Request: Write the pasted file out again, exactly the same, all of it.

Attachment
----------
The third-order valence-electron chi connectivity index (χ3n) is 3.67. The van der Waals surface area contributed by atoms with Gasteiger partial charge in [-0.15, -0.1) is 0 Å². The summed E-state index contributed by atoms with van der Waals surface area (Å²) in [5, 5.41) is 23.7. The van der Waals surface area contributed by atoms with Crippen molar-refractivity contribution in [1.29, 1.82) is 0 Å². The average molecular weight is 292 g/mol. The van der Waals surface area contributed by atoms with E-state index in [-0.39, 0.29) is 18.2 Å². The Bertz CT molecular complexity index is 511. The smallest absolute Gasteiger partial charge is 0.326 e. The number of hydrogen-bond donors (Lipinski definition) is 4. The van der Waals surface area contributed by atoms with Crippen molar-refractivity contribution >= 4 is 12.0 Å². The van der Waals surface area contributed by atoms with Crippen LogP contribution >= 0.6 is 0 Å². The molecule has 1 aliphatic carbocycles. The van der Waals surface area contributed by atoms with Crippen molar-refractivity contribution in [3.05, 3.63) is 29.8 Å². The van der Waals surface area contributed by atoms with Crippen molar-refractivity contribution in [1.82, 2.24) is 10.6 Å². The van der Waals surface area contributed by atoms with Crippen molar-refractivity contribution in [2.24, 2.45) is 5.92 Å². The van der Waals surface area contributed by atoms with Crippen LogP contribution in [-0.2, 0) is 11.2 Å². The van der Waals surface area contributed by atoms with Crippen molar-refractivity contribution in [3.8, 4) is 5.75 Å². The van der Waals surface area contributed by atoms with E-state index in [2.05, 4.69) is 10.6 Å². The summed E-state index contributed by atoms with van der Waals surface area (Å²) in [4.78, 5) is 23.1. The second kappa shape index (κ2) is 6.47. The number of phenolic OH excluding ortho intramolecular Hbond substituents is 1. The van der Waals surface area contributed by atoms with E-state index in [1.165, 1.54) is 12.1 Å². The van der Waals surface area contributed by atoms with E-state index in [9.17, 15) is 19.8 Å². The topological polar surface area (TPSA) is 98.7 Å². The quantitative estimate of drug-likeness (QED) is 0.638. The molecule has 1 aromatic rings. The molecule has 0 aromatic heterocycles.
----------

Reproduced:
The third-order valence-electron chi connectivity index (χ3n) is 3.67. The van der Waals surface area contributed by atoms with Gasteiger partial charge in [-0.15, -0.1) is 0 Å². The summed E-state index contributed by atoms with van der Waals surface area (Å²) in [5, 5.41) is 23.7. The van der Waals surface area contributed by atoms with Crippen molar-refractivity contribution in [1.29, 1.82) is 0 Å². The average molecular weight is 292 g/mol. The van der Waals surface area contributed by atoms with E-state index in [-0.39, 0.29) is 18.2 Å². The Bertz CT molecular complexity index is 511. The smallest absolute Gasteiger partial charge is 0.326 e. The number of hydrogen-bond donors (Lipinski definition) is 4. The van der Waals surface area contributed by atoms with Crippen molar-refractivity contribution >= 4 is 12.0 Å². The van der Waals surface area contributed by atoms with Crippen LogP contribution >= 0.6 is 0 Å². The molecule has 1 aliphatic carbocycles. The van der Waals surface area contributed by atoms with Crippen molar-refractivity contribution in [3.05, 3.63) is 29.8 Å². The van der Waals surface area contributed by atoms with Crippen molar-refractivity contribution in [1.82, 2.24) is 10.6 Å². The van der Waals surface area contributed by atoms with Crippen molar-refractivity contribution in [2.24, 2.45) is 5.92 Å². The van der Waals surface area contributed by atoms with Crippen LogP contribution in [-0.2, 0) is 11.2 Å². The van der Waals surface area contributed by atoms with Crippen molar-refractivity contribution in [3.8, 4) is 5.75 Å². The van der Waals surface area contributed by atoms with E-state index in [2.05, 4.69) is 10.6 Å². The summed E-state index contributed by atoms with van der Waals surface area (Å²) in [4.78, 5) is 23.1. The second kappa shape index (κ2) is 6.47. The number of phenolic OH excluding ortho intramolecular Hbond substituents is 1. The van der Waals surface area contributed by atoms with E-state index in [1.165, 1.54) is 12.1 Å². The van der Waals surface area contributed by atoms with E-state index in [9.17, 15) is 19.8 Å². The topological polar surface area (TPSA) is 98.7 Å². The quantitative estimate of drug-likeness (QED) is 0.638. The molecule has 1 aromatic rings. The molecule has 0 aromatic heterocycles.